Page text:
On of the many things I love about Ranger’s Texture Paste line is the way it bonds to many different surfaces. I especially love the way it works on fabric! Today I am a shraring a tutorial to demonstrate how I used the Transparent Matte Texture Paste to create a resist on fabric.
The surface I am working on is a fabric banner that I created using plain white cotton muslin, a layer of Phoomph (double sided adhesive foam) to add structure, and a layer of natural cotton batting. You can find a pattern and instructions for how I create my banners on my blog: Tammy Tutterow Art Banners.
Place a stencil over the fabric. Use a palette knife to spread Transparent Matte Texture Paste onto the fabric through the stencil. The texture paste should be no thicker than the stencil. Use the side of the palette knife to skim over the stencil to remove the excess texture paste.
If the excess paste is clean, you can return it to the jar. Clean the stencil with water while the texture paste is still wet.
Continue to add areas of design with the texture paste and the stencil. Don’t worry if you have an area in the center where the pattern doesn’t match up (as shown). You can embellish over any mismatched areas of pattern.
Set the fabric aside to dry. While you are waiting for the texture paste to dry, you can prep any embellishments. You can test for dryness by lightly touching your finger to the texture paste. It will feel tacky while it is wet.
When the texture paste is dry, lightly mist the surface with water. Mist an assortment of Distress Spray Stains onto the damp fabric. (Colors shown: Cracked Pistachio, Fossilized Amber, and Tumbled Glass.)
Mist the Distress Spray Stain with water to blend it. You do not need to mist it until it is dripping wet, only use enough to water to blend the colors as desired.
Blot the surface with a dry cloth.
Dry the fabric with a heat tool. You will see that many of the areas with Texture Paste will remain white where the Texture Paste resists the stain.
Because of the nature of fabric, some color will wick and spread under the resist. The more water you add to blend, the more wicking you will get. The finished fabric will have a Batik look.
To add more background detail, ink a stamp with Distress Ink (color shown: Gathered Twigs). Stamp the image onto the surface over the texture paste.
Buff over the texture paste with a dry cloth to remove any stamp ink from the design. The image will remain on the fabric, making it look as though it is behind the stenciled design.
Continue adding random stamping over the surface. Remember to buff the texture paste with a dry cloth while the ink is wet.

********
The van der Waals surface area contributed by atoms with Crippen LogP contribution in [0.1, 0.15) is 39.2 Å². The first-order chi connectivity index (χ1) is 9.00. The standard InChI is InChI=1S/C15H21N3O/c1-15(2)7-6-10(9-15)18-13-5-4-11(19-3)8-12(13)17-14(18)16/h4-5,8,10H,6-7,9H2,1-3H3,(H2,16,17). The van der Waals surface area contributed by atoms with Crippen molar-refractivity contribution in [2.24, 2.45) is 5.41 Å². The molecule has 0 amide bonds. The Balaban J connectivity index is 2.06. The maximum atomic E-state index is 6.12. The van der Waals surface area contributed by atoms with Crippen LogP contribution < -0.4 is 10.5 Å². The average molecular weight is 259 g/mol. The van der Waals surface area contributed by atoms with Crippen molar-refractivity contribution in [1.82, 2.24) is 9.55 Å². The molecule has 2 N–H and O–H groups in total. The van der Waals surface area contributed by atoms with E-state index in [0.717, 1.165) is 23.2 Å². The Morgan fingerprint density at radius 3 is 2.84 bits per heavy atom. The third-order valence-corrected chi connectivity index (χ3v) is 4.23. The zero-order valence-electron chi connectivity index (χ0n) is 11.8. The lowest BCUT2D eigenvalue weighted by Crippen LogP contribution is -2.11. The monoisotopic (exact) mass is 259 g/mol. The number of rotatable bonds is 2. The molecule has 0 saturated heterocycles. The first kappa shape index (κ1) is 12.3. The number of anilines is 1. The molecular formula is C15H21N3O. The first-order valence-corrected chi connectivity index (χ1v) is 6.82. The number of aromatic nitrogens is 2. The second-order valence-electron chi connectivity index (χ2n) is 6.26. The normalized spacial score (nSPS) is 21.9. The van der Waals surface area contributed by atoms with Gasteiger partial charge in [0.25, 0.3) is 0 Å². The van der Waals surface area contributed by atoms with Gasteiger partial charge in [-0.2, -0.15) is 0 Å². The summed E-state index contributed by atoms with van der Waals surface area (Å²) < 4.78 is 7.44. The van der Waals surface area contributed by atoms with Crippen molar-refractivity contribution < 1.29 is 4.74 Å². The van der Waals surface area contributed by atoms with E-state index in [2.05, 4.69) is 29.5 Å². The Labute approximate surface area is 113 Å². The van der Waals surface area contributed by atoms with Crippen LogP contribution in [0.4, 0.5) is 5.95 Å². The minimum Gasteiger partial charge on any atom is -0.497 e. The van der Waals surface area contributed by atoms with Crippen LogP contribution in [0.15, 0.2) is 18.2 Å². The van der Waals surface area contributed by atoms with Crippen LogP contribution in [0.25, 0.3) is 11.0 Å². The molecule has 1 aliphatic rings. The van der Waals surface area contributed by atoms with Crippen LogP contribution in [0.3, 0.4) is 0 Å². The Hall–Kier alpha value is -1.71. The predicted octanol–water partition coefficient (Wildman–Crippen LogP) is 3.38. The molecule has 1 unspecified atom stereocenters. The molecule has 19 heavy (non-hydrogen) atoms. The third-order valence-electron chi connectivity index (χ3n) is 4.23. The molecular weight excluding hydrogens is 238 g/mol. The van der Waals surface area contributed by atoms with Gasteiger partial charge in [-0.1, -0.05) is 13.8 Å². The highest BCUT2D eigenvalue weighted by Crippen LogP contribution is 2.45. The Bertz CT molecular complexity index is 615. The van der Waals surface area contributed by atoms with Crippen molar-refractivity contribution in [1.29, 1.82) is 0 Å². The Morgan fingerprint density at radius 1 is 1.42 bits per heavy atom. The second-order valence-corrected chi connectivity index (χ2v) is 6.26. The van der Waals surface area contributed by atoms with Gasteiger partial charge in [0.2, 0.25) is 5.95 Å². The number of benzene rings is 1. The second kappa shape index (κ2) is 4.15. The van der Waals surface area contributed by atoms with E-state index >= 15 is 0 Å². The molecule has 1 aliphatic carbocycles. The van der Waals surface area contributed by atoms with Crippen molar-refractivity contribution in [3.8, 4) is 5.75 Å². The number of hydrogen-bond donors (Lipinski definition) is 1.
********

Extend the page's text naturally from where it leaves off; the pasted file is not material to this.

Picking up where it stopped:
If desired, blend Distress Ink with an ink blending tool over some of the stenciled designs to add more contrast and emphasize the stenciled design. As before, buff over the texture paste to remove any ink from the top of the texture paste.
Tip: I keep an ink blending tool for each color family. To keep the ink from being too bold, I use the blending tool without reinking it. If I want subtle inking, I generally find I have enough ink in my foam without needing to ink it up with an ink pad.
Color coordinating ribbon by skimming over it with ink blending tools. Again, I use the ink already on the foam without reinking to keep the ink very light. Mist the ribbon lightly with water to blend the color. Blot the ribbon with a dry cloth to remove excess moisture and then dry with a heat tool.
To create a ruched ribbon effect, lay a strip of Wonder Tape across the surface. Remove the red tape liner.
Lay the ribbon onto the tape in “waves”, with loops sticking up and some areas stuck down flat to the tape.
Sew along the center of the ribbon flattening out the upright loops as you sew.
Add embellishments to the banner as desired. For this banner I combined pearls, a leaf, and a flower with assorted metal embellishments. Add Picket Fence Distress Paint to your metal pieces to add a vintage shabby chic feel.
Completed banners can be displayed in a variety of ways- they can be tied or sewn together, hung on a line with clips, or displayed on small stands.
Tip- I add fabric grommets to the corners to make it easy to tie them together. You can find large fabric grommets in the notions section of fabric stores.
I love resist techniques because they add a bit of a mystery to the project and make anyone looking wonder what order things were applied. They make a project seem complicated when in fact it was really easy to create!
Not so sure about crafting on fabric? No worries! You can use this technique on paper too! The look is slightly different, but still very easy and amazing!